Well, the Russians have a new tank. And, for all its failings, the US Army is poking General Dynamics Land Systems for some Abrams upgrades to keep pace. Let’s see what they look like.
A brief aside: A separate program, and therefore not included in the SEP v3 upgrade package is a new anti-armor round. It’s the M829E4 round. It’s an APFSDS-T round, and it uses depleted uranium. It’s awesome, but very classified. Interestingly, I saw this a couple weeks after the T-14 was unveiled in a parade, which I find to be interesting timing. Connect two facts…
Anyway, SEP v3!
GDLS has added an under-armor auxiliary power unit (the UAAPU). It’s in the rear left quarter, replacing part of a fuel tank there. This should help with the inefficiency of the big AGT 1500 when it’s idling. Judging by the exhaust the UAAPU probably uses a very small gas turbine. It’s a good application for one, since turbines are small for their power and reasonably efficient under load. It should also help with providing all of the power needed for today’s fancy electrical systems. The UAAPU should provide enough power to run the turret (and everything in it) with the engine off. About time.
The SEP v3 also brings out the armor upgrades. The turret face and the front hull are better than they were before. How much better? Classified. Hooray for a new composite armor array though. I’m not sure if either section has gotten thicker, since I don’t have time up close with the SEP v3 and older v2 units. But the front armor is better now.
The Abrams has gotten some changes to its roof-mounted remote weapons stations. Tank crews in the field complained that the existing units tended to block their view a lot when the buttoned up. Also, they’re quite large, which makes going under bridges and things annoying. So there are new remote weapons stations that are lower profile and placed better to not obstruct the view as much. Happily, there are two RWSes as standard: one with an M2 for the tank commander and one with an M240 for the loader. I always approved of the number of machine guns on the Abrams. It takes advantage of that fourth man to operate another machine gun if he’s not slinging shells for the main gun. This is a big plus in urban areas.
The Abrams finally sees an upgrade to the M256 that lets it interface with guided rounds. There’s a new breechblock that can now perform this task. So integrating gun-launched missiles (such as the Israeli LAHAT) or airburst rounds can actually proceed. About damn time. The Israelis and the Germans have been able to do this on their 120 mm guns for years now. There are also plans to integrate a new airburst round to replace some other antipersonnel and demolition rounds that are currently in the inventory.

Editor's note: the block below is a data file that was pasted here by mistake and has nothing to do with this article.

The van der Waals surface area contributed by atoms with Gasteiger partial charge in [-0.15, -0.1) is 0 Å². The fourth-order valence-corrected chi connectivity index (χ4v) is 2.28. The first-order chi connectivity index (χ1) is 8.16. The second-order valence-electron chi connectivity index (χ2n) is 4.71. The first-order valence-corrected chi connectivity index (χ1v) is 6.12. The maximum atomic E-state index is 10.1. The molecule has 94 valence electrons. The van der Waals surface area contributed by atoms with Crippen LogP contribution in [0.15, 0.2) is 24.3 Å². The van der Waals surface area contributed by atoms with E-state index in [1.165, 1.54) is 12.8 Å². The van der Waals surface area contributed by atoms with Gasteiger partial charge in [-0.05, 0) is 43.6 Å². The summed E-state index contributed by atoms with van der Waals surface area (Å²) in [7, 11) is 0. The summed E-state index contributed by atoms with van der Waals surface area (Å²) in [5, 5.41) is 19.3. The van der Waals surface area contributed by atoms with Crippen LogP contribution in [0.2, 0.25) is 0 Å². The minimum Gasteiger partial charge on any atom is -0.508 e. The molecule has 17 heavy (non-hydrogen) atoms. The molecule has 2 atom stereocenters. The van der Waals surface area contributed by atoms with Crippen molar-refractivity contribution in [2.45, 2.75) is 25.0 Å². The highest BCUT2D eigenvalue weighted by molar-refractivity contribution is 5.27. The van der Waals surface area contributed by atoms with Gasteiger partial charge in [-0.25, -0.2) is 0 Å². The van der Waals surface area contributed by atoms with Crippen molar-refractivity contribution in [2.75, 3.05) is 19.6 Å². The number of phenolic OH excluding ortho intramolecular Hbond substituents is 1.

The thermal sights on the SEP v3 have been improved to be ‘third generation’ units. So they can see in both long-wave and mid-wave infrared. This allows for better images on the screens as well as better ability to see through obscurants like smoke or fog. Obvious capability win.
Finally, let’s talk about what’s not included: a new gun. It is not clear to me that the Abrams needs one, given the new round and the changes to the M256 to enable linking with smart rounds. They could deploy the XM360E1. They could also field a new 120mm/L55 gun, though this would require some upgrades to the stabilization system.1 If they’re going that far, they might wait to see/opt for the Rheinmetall 130 mm gun. We shall see. For the foreseeable future, I don’t think this is a huge concern.
No side armor changes have been announced. This is unsurprising to me. It is not feasible to provide protection from MBT main gun rounds on the sides. The concern you can do something about is RPG-type attacks, and the Abrams already has an excellent armor kit for the hull skirts and turret sides from the Tank Urban Survival Kit program.2 These systems are tough and combat proven. No more is needed. The TUSK program also added some optional belly armor to counter the IED threat. Again, more isn’t likely needed in the immediate future.
The SEP v3 still lacks active protection systems. Several are under evaluation, and may show up in a follow-on program. The US Army is particularly keen on Trophy, but there are also some promising systems from Raytheon.
Overall, this is a really good set of upgrade features, and there are more follow-ons coming. There are at least two engineering change proposals floating around out there. For once, this is a reasonably well managed program, introducing phased upgrades to keep an older platform competitive. Way cheaper than designing a new one, but it keeps the factories busy (and therefore open). Also, not trying to do everything at once keeps budgets under control and reduces the chance of the dreaded budget kill.
I would love to compare this to the German Leopard 2 improvements (2A8 anyone?), but nothing concrete has been announced. The US Army is doing a really good job of keeping on top of upgrades right now. These new upgrades should help make sure that the Abrams is a match for any tank out there. I’m also pretty happy about the lack of gold plating so far. Better knock on wood there.
1.) This drove the cost up too much back in the 90s when this was last considered. Back when there was no Russian threat to speak of. The US Army has been happy with their depleted uranium alloy rounds. Which tend to perform about as well as a similar-vintage tungsten-based-alloy round from the L55 gun, so maybe Big Army bet right on this.
2.) Specifically the XM-19 ARAT-1 and XM-32 ARAT-2 reactive armor packages.I’ll have a write-up as soon as I can get more information. There’s not much out there on these, especially on the newer XM-32s.